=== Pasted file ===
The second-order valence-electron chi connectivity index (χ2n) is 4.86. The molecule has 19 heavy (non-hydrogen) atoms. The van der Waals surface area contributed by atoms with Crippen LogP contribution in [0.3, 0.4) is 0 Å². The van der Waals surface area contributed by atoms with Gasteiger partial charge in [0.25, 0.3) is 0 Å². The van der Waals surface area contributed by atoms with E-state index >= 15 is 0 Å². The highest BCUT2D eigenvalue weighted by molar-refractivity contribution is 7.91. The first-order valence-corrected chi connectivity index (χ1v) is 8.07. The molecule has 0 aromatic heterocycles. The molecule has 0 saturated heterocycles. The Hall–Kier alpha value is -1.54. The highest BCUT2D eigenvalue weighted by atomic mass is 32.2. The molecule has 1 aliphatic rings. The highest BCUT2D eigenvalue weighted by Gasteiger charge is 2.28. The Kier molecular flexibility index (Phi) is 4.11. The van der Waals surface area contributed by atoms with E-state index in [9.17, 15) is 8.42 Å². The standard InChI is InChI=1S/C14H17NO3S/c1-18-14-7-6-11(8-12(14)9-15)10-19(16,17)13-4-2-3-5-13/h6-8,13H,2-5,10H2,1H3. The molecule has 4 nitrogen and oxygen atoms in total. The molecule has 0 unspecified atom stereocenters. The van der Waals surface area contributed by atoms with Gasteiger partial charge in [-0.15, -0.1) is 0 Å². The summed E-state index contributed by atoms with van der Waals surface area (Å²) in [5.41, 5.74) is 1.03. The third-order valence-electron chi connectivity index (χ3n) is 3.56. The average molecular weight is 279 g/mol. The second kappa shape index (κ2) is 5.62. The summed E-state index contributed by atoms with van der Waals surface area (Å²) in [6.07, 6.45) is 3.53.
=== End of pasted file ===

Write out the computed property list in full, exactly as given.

The second-order valence-electron chi connectivity index (χ2n) is 4.86. The molecule has 19 heavy (non-hydrogen) atoms. The van der Waals surface area contributed by atoms with Crippen LogP contribution in [0.3, 0.4) is 0 Å². The van der Waals surface area contributed by atoms with Gasteiger partial charge in [0.25, 0.3) is 0 Å². The van der Waals surface area contributed by atoms with E-state index >= 15 is 0 Å². The highest BCUT2D eigenvalue weighted by molar-refractivity contribution is 7.91. The first-order valence-corrected chi connectivity index (χ1v) is 8.07. The molecule has 0 aromatic heterocycles. The molecule has 0 saturated heterocycles. The Hall–Kier alpha value is -1.54. The highest BCUT2D eigenvalue weighted by atomic mass is 32.2. The molecule has 1 aliphatic rings. The highest BCUT2D eigenvalue weighted by Gasteiger charge is 2.28. The Kier molecular flexibility index (Phi) is 4.11. The van der Waals surface area contributed by atoms with E-state index in [9.17, 15) is 8.42 Å². The standard InChI is InChI=1S/C14H17NO3S/c1-18-14-7-6-11(8-12(14)9-15)10-19(16,17)13-4-2-3-5-13/h6-8,13H,2-5,10H2,1H3. The molecule has 4 nitrogen and oxygen atoms in total. The molecule has 0 unspecified atom stereocenters. The van der Waals surface area contributed by atoms with Gasteiger partial charge in [-0.15, -0.1) is 0 Å². The summed E-state index contributed by atoms with van der Waals surface area (Å²) in [5.41, 5.74) is 1.03. The third-order valence-electron chi connectivity index (χ3n) is 3.56. The average molecular weight is 279 g/mol. The second kappa shape index (κ2) is 5.62. The summed E-state index contributed by atoms with van der Waals surface area (Å²) in [6.07, 6.45) is 3.53.